The study included 815 ABUS volumes from 114 women divided into two datasets. All images were acquired using one of two ultrasound scanners, Somo-v automated 3-D breast ultrasound system (U-Systems) or the Acuson s2000 ABVS (Siemens Healthcare). Image analysis combined image processing and machine-learning algorithms to reproduce the perception of 3D image quality in breast ultrasound, the authors wrote.

High detection rate

Specificity was 99%, as 55% of the images that were rated as low quality were detected by the algorithms. The areas under the ROC curves of the single classifiers were 0.99 for the nipple position, 0.84 for the nipple shadow, and 0.89 for the breast contour shape.

"The proposed algorithms work fast and reliably, which makes them adequate for online evaluation of image quality during acquisition," the group wrote.

The concept can be extended to other modalities, with promising early results in MRI. The prototype the group installed at Radboud University Medical Center in Nijmegen took about two minutes per scan to produce a quality rating, Schwaab wrote, a reasonable time.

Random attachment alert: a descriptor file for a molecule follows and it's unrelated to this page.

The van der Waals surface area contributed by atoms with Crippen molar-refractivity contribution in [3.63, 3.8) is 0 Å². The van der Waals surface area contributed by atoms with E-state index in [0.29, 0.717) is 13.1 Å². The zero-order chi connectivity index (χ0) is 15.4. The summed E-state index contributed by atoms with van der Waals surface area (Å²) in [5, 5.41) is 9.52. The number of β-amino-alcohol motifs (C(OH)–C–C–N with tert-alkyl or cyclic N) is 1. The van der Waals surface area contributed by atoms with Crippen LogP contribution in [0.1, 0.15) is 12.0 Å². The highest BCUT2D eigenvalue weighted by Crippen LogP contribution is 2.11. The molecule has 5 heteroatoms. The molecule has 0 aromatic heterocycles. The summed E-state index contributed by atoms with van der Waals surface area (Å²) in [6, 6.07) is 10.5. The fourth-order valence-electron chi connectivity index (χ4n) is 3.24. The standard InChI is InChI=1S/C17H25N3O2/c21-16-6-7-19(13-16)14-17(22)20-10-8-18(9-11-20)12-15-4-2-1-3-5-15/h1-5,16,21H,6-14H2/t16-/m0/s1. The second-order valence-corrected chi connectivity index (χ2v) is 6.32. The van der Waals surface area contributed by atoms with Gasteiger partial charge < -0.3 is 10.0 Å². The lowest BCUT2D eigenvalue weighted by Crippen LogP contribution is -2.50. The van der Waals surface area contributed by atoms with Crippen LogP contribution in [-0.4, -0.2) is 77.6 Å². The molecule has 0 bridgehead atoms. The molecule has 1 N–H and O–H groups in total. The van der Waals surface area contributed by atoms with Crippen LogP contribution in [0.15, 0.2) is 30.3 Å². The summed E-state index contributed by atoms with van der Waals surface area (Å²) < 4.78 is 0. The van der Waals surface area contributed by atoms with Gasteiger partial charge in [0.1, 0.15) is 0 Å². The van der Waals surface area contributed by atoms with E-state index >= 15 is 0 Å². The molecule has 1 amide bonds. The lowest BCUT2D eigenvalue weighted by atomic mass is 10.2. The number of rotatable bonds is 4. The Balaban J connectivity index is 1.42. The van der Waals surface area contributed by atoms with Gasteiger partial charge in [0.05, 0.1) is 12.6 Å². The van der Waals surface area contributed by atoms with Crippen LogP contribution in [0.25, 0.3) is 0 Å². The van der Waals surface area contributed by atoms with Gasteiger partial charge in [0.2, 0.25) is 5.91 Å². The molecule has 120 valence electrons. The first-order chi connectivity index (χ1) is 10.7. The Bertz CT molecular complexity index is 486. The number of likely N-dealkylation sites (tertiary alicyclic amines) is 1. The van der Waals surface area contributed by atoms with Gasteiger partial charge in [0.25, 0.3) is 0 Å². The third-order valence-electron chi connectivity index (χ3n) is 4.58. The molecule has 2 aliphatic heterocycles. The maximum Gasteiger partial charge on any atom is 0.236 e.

Still, half the computing time was due to data transfer and the "indirect" connection to the clinic network, and could be reduced by direct coupling of the system to the scanner and the PACS, Schwaab wrote.

"This is a great opportunity to improve the overall quality of 3D breast ultrasound images in daily clinical care, for screening purposes as well as for diagnostic imaging," Schwaab told AuntMinnieEurope.com. "On the one hand, this will facilitate the image read for the radiologists and potentially save time and money. The greatest effect we observed in a first clinical study with a prototype is, however, that the acquiring technicians get sensitized to the aspect of image quality. Our system gave them additional motivation to produce high quality scans."

Importantly, she said, it will be possible to review images automatically before woman leaves a breast ultrasound appointment, she continued.

The algorithm needs fine-tuning, particularly regarding preferences and practice patterns of the individual clinicians, before it can be commercialized, Schwaab said.

"We are working on algorithms that complement the existing system," Schwaab wrote. "The modular structure of our system allows to add further algorithms at any time and to adapt it to the preferences of the user, not only with respect to the covered image quality aspects but also concerning the sensitivity of the system."

Going forward, the group is looking at automatic detection of air artifacts that produce deep shadows in the images due to a lack of ultrasound contact fluid between skin and transducer, Schwaab explained. These artifacts can cover up to several cubic centimeters of the image and thus have to the potential to mask lesions.